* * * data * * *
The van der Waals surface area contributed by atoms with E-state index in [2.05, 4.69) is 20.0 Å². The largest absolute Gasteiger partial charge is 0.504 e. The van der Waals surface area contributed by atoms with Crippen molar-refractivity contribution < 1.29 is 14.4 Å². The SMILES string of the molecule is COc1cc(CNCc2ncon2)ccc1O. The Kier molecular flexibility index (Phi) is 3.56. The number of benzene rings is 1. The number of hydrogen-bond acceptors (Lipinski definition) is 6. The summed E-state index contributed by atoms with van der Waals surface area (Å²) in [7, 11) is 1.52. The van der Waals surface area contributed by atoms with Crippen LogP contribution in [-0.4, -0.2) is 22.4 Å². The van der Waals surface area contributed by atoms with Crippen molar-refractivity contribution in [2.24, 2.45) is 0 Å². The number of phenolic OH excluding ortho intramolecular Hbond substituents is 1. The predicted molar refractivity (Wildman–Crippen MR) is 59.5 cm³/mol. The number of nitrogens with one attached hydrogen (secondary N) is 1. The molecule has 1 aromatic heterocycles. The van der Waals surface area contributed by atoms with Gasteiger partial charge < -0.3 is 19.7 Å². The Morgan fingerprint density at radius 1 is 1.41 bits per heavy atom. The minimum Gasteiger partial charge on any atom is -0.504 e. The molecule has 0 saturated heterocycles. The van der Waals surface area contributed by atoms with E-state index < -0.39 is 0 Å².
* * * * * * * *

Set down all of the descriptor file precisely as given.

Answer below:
The van der Waals surface area contributed by atoms with E-state index in [2.05, 4.69) is 20.0 Å². The largest absolute Gasteiger partial charge is 0.504 e. The van der Waals surface area contributed by atoms with Crippen molar-refractivity contribution < 1.29 is 14.4 Å². The SMILES string of the molecule is COc1cc(CNCc2ncon2)ccc1O. The Kier molecular flexibility index (Phi) is 3.56. The number of benzene rings is 1. The number of hydrogen-bond acceptors (Lipinski definition) is 6. The summed E-state index contributed by atoms with van der Waals surface area (Å²) in [7, 11) is 1.52. The van der Waals surface area contributed by atoms with Crippen LogP contribution in [-0.4, -0.2) is 22.4 Å². The van der Waals surface area contributed by atoms with Crippen molar-refractivity contribution in [2.24, 2.45) is 0 Å². The number of phenolic OH excluding ortho intramolecular Hbond substituents is 1. The predicted molar refractivity (Wildman–Crippen MR) is 59.5 cm³/mol. The number of nitrogens with one attached hydrogen (secondary N) is 1. The molecule has 1 aromatic heterocycles. The van der Waals surface area contributed by atoms with Gasteiger partial charge < -0.3 is 19.7 Å². The Morgan fingerprint density at radius 1 is 1.41 bits per heavy atom. The minimum Gasteiger partial charge on any atom is -0.504 e. The molecule has 0 saturated heterocycles. The van der Waals surface area contributed by atoms with E-state index < -0.39 is 0 Å².